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Pope Francis blesses the faithfull as he leads his weekly general audience in Saint Peter's Square at the Vatican on August 26, 2015.
Hale is a Democratic politician from Tennessee; he has been a Catholic nonprofit executive and helped lead faith outreach for President Barack Obama.

Pope Francis revealed Tuesday that he intends to allow Catholic priests to grant sacramental forgiveness to those who have procured an abortion during his special yearlong celebration of the “Jubilee Year of Mercy” set to begin this December. Since procuring an abortion is considered a grave sin that automatically excommunicates someone from the Catholic Church, normally only a bishop can grant forgiveness for it and lift the excommunication.

Many bishops have already exercised a church law that allows them to grant their priests special authority to forgive excommunicable sins such as abortion. So while Francis’s directive is new, it’s only somewhat groundbreaking. It also isn’t surprising.

From the beginning of his pontificate, Francis has been a pope of mercy. The first Sunday after his election, Pope Francis said, “God never tires of forgiving us. … but we at times, we get tired of asking forgiveness.” For his papal motto, Francis chose miserando atque eligendo, a Latin phrase that roughly translates as “choosing through the eyes of mercy.” Perhaps no words better describe Francis’s pastoral ministry as the universal leader of the Catholic Church.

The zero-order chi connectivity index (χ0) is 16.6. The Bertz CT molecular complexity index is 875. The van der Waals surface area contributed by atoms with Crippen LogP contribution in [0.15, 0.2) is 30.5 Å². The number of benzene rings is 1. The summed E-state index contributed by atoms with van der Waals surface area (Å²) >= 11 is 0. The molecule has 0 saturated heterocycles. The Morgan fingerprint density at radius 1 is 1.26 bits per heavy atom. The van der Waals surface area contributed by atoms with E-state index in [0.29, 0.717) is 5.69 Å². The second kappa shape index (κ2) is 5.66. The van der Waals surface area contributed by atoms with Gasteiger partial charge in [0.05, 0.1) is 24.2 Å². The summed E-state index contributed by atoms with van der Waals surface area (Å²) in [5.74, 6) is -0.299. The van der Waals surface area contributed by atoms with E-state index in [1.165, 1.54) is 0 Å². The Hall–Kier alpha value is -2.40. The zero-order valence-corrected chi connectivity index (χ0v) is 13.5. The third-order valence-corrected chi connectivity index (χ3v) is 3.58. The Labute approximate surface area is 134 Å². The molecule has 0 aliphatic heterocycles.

Of particular note in the announcement is how Francis describes what he calls “the tragedy of abortion:”

The willingness of Pope Francis to understand abortion as a societal failure can help end the ancient lie that abortion is simply the result of the personal failure of an individual woman.

Make no mistake: this is the Francis way. He says that those “who accompany their brothers and sisters in faith or on a journey of openness to God must always remember what the Catechism of the Catholic Church teaches quite clearly: ‘Imputability and responsibility for an action can be diminished or even nullified by ignorance, inadvertence, duress, fear, habit, inordinate attachments, and other psychological or social factors.’”

In other words, every person’s actions, failures, and—yes—sins must be understood within a wider context. While Francis hasn’t in any way changed the Catholic Church’s teaching on the grave immorality of abortion, he is suggesting that Christians accompany those who have had abortions in a more compassionate way. It makes sense coming from a pope who has built his spiritual legacy on his dogmatic certainty that God is in every person’s life.

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